Abdur Rahman, J.
1. These are two connected second appeals and relate to costs. They arise out of a suit for redemption filed by one Ramaswami Chettiar in the following circumstances. Originally the eastern portion of a house belonged to one Karuppanna Asari and the western portion to Sundaram Asari. Karuppanna Asari appears to have died before 1918 and a deed of usufructuary mortgage was executed by Sundaram and Karuppannan's heirs in respect of the whole of the house on 13th April, 1938 (Ex. B) for a sum of Rs. 1,200, in favour of defendant 1 who, along with an undivided brother of his, defendant 2 in this case, executed a simple mortgage of several properties including the sub-mortgage of the abovementioned house in favour of the third defendant in July, 1923 (Ex. I). On 11th May, 1932, Karuppannan's heirs sold the eastern portion of the house to the plaintiff under the sale-deed (Ex. A) and left a sum of Rs. 600 out of the sale price to be paid towards the mortgage executed in favour of the first defendant in 1918. Sundaram Asari had died in the meantime and his heirs executed a usufructuary mortgage on 29th May, 1932, in favour of the plaintiff (Ex. C) and left a sum of Rs. 600 with him for payment to the first and the second defendants. Since the first and second defendants had to surrender possession of the house to the plaintiff on account of the sale and the usufructuary mortgage, they did so in June, 1932, and executed a rental agreement in favour of the plaintiff. Soon after this, the plaintiff tendered a sum of Rs. 1,200 to the first and second defendants in the first instance and then at their request to the third defendant who refused to accept the same. On 10th September, 1932, the plaintiff filed a petition under Section 83 of the Transfer of Property Act and deposited Rs. 1,200 in Court in full satisfaction of the money due to the first and the second defendants or their mortgagee, the third defendant. The first two defendants did not contest the petition but the third defendant did and objected to receive the money in full satisfaction of his claim in respect of the house which had been, as stated above, partly purchased by and partly mortgaged under Ex. A and Ex. C with the plaintiff in May, 1932. The petition was therefore dismissed. The plaintiff then filed the present suit for redemption. No appearance was put in the case by the first and the second defendants but the third defendant raised several defences which failed and the trial Court passed a decree for redemption directing that the sum of Rs. 1,200, which had been deposited by the plaintiff in Court in proceedings taken by him under Section 83, Transfer of Property Act, be paid to the third defendant; but the first and second defendants who had remained ex parte were ordered to pay the costs of the suit to the plaintiff, while the third defendant was ordered to bear his own costs. The first and second defendants then filed an appeal to the Court of the. District Judge of Madura who ordered that the costs should have been awarded jointly against defendants 1 to 3 leaving it to the plaintiff to recover them from any defendant that he liked. Against this decision of the learned District Judge two second appeals have been filed in this Court, In S.A. No. 896 of 1934 the first and the second defendants contend that they should not have been ordered to pay the costs of the suit to the plaintiff, while in the other (S.A. No. 853 of 1934) the third defendant claimed that no costs should have been awarded against him but that the lower appellate Court should have directed the plaintiff to pay his costs.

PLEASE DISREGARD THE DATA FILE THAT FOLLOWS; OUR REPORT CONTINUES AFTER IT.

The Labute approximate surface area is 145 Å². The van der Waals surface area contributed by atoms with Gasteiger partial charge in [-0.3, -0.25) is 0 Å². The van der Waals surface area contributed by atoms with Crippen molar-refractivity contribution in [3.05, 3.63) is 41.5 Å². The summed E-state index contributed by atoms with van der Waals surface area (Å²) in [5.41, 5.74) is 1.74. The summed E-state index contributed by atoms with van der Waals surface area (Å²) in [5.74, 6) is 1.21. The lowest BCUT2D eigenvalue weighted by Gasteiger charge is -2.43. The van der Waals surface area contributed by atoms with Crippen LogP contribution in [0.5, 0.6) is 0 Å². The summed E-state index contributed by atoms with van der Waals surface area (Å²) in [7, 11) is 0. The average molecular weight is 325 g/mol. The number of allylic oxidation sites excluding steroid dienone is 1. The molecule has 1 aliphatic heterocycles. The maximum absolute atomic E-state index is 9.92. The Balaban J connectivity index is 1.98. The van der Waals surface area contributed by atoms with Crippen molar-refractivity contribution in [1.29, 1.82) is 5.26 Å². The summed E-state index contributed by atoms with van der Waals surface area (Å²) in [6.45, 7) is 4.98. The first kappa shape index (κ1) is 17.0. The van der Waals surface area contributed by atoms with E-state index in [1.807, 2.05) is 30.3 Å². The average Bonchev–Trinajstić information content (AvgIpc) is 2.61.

2. The first question which is to be decided in these appeals relates to their competency.
3. In ordinary cases an appeal for costs will only lie
(a) when a question of principle is involved;
(b) when the discretion has not been judicially exercised; or
(c) when the order has been passed in consequence of some misapprehension of law or fact.
Relying on these principles it was argued that the costs of the suit being in the discretion of the Court the Court had full power to determine by whom they were to be paid and the order being of a discretionary nature can, or at least should, not be interfered with in second appeals. A decision by a division bench of the Lahore High Court in Sital Das v. Punjab and Sind Bank, Ltd., Lyallpur I.L.R.(1935) 17 Lah. 520 was cited in which it was held on appeal from a suit brought to enforce a mortgage that the Court had an absolute discretion in the matter of costs under Section 35, Civil Procedure Code, and that there was no principle of law which made it wrong or improper for a Court to saddle the real contesting defendants to a suit with costs. It has been contended that this may be true of cases which do not fall within the provision of Order 34 of the Civil Procedure Code, but the cases which fall within the scope of that order must be decided in accordance with the rule embodied in Order 34, Rule 10. This rule provides that in finally adjusting the amount to be paid to a mortgagee in a suit for redemption, the Court shall ordinarily add the costs of the suit to the mortgage money unless the conduct of the mortgagee has been such as to disentitle him thereto. It was therefore urged that the Lahore case was not correctly decided and that in a suit under Order 34 the Court was bound to add the costs of the suit to the mortgage money when adjusting the amount to be paid to the mortgagee, unless his conduct had been such as to disentitle him front recovering them.